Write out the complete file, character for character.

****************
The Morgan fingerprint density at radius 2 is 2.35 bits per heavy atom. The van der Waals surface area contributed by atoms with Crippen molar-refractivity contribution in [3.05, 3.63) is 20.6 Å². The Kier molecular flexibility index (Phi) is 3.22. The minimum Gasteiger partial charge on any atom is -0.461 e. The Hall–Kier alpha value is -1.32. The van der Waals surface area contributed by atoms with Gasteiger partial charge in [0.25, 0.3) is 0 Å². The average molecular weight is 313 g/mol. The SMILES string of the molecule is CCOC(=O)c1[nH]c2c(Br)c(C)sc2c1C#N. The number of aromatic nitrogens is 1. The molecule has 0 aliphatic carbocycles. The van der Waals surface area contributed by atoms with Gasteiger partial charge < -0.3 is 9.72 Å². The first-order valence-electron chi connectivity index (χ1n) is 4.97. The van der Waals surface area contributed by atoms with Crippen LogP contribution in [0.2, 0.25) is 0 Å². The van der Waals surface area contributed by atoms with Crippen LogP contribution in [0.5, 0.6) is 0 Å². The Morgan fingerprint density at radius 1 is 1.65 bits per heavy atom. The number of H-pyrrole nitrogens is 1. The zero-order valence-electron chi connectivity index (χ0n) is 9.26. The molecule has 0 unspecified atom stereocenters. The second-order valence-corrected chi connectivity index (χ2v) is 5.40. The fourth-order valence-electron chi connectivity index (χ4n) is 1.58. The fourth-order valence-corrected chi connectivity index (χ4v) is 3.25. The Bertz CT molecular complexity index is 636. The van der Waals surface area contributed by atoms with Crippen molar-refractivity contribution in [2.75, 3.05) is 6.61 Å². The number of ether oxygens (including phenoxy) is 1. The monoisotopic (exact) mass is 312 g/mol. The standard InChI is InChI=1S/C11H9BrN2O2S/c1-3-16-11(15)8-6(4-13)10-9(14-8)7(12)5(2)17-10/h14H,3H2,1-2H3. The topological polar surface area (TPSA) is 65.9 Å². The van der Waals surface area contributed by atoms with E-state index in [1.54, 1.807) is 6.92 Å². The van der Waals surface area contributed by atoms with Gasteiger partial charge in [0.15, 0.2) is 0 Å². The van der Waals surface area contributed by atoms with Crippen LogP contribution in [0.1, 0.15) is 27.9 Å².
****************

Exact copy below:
The Morgan fingerprint density at radius 2 is 2.35 bits per heavy atom. The van der Waals surface area contributed by atoms with Crippen molar-refractivity contribution in [3.05, 3.63) is 20.6 Å². The Kier molecular flexibility index (Phi) is 3.22. The minimum Gasteiger partial charge on any atom is -0.461 e. The Hall–Kier alpha value is -1.32. The van der Waals surface area contributed by atoms with Gasteiger partial charge in [0.25, 0.3) is 0 Å². The average molecular weight is 313 g/mol. The SMILES string of the molecule is CCOC(=O)c1[nH]c2c(Br)c(C)sc2c1C#N. The number of aromatic nitrogens is 1. The molecule has 0 aliphatic carbocycles. The van der Waals surface area contributed by atoms with Gasteiger partial charge < -0.3 is 9.72 Å². The first-order valence-electron chi connectivity index (χ1n) is 4.97. The van der Waals surface area contributed by atoms with Crippen LogP contribution in [0.2, 0.25) is 0 Å². The van der Waals surface area contributed by atoms with Crippen LogP contribution in [0.5, 0.6) is 0 Å². The Morgan fingerprint density at radius 1 is 1.65 bits per heavy atom. The number of H-pyrrole nitrogens is 1. The zero-order valence-electron chi connectivity index (χ0n) is 9.26. The molecule has 0 unspecified atom stereocenters. The second-order valence-corrected chi connectivity index (χ2v) is 5.40. The fourth-order valence-electron chi connectivity index (χ4n) is 1.58. The fourth-order valence-corrected chi connectivity index (χ4v) is 3.25. The Bertz CT molecular complexity index is 636. The van der Waals surface area contributed by atoms with Crippen molar-refractivity contribution in [2.75, 3.05) is 6.61 Å². The number of ether oxygens (including phenoxy) is 1. The monoisotopic (exact) mass is 312 g/mol. The standard InChI is InChI=1S/C11H9BrN2O2S/c1-3-16-11(15)8-6(4-13)10-9(14-8)7(12)5(2)17-10/h14H,3H2,1-2H3. The topological polar surface area (TPSA) is 65.9 Å². The van der Waals surface area contributed by atoms with E-state index in [1.54, 1.807) is 6.92 Å². The van der Waals surface area contributed by atoms with Gasteiger partial charge in [0.15, 0.2) is 0 Å². The van der Waals surface area contributed by atoms with Crippen LogP contribution in [0.1, 0.15) is 27.9 Å².